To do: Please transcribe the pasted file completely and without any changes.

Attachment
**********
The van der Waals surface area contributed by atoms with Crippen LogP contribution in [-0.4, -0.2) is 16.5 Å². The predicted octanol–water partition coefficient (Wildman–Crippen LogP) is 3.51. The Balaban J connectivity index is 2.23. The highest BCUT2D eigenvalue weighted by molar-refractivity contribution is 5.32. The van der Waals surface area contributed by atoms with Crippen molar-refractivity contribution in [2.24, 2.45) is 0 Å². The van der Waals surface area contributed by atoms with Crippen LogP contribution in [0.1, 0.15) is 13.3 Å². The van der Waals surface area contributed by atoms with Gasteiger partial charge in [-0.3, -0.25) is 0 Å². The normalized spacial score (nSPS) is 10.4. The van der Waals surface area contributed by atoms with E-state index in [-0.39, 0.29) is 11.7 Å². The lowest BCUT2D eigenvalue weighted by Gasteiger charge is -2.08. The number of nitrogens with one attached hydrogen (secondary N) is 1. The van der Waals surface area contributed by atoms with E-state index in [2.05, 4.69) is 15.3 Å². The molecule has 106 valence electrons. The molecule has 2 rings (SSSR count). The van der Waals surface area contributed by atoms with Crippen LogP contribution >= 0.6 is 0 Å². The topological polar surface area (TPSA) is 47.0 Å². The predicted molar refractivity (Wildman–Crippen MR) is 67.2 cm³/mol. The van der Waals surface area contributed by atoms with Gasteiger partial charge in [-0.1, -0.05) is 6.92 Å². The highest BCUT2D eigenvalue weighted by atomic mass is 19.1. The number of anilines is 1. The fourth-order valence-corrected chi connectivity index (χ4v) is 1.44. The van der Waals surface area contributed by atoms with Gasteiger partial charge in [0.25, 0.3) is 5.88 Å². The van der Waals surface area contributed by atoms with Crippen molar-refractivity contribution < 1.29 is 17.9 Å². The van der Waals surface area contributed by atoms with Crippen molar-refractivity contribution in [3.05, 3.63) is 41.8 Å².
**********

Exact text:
The van der Waals surface area contributed by atoms with Crippen LogP contribution in [-0.4, -0.2) is 16.5 Å². The predicted octanol–water partition coefficient (Wildman–Crippen LogP) is 3.51. The Balaban J connectivity index is 2.23. The highest BCUT2D eigenvalue weighted by molar-refractivity contribution is 5.32. The van der Waals surface area contributed by atoms with Crippen molar-refractivity contribution in [2.24, 2.45) is 0 Å². The van der Waals surface area contributed by atoms with Crippen LogP contribution in [0.1, 0.15) is 13.3 Å². The van der Waals surface area contributed by atoms with Gasteiger partial charge in [-0.3, -0.25) is 0 Å². The normalized spacial score (nSPS) is 10.4. The van der Waals surface area contributed by atoms with E-state index in [-0.39, 0.29) is 11.7 Å². The lowest BCUT2D eigenvalue weighted by Gasteiger charge is -2.08. The number of nitrogens with one attached hydrogen (secondary N) is 1. The van der Waals surface area contributed by atoms with E-state index in [2.05, 4.69) is 15.3 Å². The molecule has 106 valence electrons. The molecule has 2 rings (SSSR count). The van der Waals surface area contributed by atoms with Crippen LogP contribution >= 0.6 is 0 Å². The topological polar surface area (TPSA) is 47.0 Å². The predicted molar refractivity (Wildman–Crippen MR) is 67.2 cm³/mol. The van der Waals surface area contributed by atoms with Gasteiger partial charge in [-0.1, -0.05) is 6.92 Å². The highest BCUT2D eigenvalue weighted by atomic mass is 19.1. The number of anilines is 1. The fourth-order valence-corrected chi connectivity index (χ4v) is 1.44. The van der Waals surface area contributed by atoms with Gasteiger partial charge in [0.25, 0.3) is 5.88 Å². The van der Waals surface area contributed by atoms with Crippen molar-refractivity contribution < 1.29 is 17.9 Å². The van der Waals surface area contributed by atoms with Crippen molar-refractivity contribution in [3.05, 3.63) is 41.8 Å².